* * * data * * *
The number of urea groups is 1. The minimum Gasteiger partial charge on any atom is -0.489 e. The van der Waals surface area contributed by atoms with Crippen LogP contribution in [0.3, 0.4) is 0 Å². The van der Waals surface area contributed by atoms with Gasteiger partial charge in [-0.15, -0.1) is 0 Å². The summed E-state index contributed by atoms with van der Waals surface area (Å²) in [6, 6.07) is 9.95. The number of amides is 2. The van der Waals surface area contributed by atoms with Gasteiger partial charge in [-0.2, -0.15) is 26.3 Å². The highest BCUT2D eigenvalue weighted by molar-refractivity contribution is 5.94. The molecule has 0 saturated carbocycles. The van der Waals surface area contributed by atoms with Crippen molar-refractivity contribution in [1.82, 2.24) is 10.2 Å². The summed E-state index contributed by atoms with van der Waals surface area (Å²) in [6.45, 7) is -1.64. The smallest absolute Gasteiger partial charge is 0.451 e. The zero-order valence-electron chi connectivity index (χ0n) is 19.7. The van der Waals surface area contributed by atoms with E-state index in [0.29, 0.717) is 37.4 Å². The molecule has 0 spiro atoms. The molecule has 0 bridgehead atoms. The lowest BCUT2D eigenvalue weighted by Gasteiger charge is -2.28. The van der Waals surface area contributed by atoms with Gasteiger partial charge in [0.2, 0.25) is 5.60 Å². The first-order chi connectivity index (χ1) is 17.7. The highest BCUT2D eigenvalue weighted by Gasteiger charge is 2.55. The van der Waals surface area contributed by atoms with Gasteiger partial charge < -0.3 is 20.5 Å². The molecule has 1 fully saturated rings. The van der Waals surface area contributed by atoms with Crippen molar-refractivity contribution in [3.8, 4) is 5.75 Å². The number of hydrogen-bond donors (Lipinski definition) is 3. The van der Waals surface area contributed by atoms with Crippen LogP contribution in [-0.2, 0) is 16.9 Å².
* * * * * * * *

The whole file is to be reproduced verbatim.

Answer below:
The number of urea groups is 1. The minimum Gasteiger partial charge on any atom is -0.489 e. The van der Waals surface area contributed by atoms with Crippen LogP contribution in [0.3, 0.4) is 0 Å². The van der Waals surface area contributed by atoms with Gasteiger partial charge in [-0.15, -0.1) is 0 Å². The summed E-state index contributed by atoms with van der Waals surface area (Å²) in [6, 6.07) is 9.95. The number of amides is 2. The van der Waals surface area contributed by atoms with Gasteiger partial charge in [-0.2, -0.15) is 26.3 Å². The highest BCUT2D eigenvalue weighted by molar-refractivity contribution is 5.94. The molecule has 0 saturated carbocycles. The van der Waals surface area contributed by atoms with Crippen molar-refractivity contribution in [1.82, 2.24) is 10.2 Å². The summed E-state index contributed by atoms with van der Waals surface area (Å²) in [6.45, 7) is -1.64. The smallest absolute Gasteiger partial charge is 0.451 e. The zero-order valence-electron chi connectivity index (χ0n) is 19.7. The van der Waals surface area contributed by atoms with E-state index in [0.29, 0.717) is 37.4 Å². The molecule has 0 spiro atoms. The molecule has 0 bridgehead atoms. The lowest BCUT2D eigenvalue weighted by Gasteiger charge is -2.28. The van der Waals surface area contributed by atoms with Gasteiger partial charge in [0.2, 0.25) is 5.60 Å². The first-order chi connectivity index (χ1) is 17.7. The highest BCUT2D eigenvalue weighted by Gasteiger charge is 2.55. The van der Waals surface area contributed by atoms with Gasteiger partial charge < -0.3 is 20.5 Å². The molecule has 1 fully saturated rings. The van der Waals surface area contributed by atoms with Crippen molar-refractivity contribution in [3.8, 4) is 5.75 Å². The number of hydrogen-bond donors (Lipinski definition) is 3. The van der Waals surface area contributed by atoms with Crippen LogP contribution in [-0.2, 0) is 16.9 Å².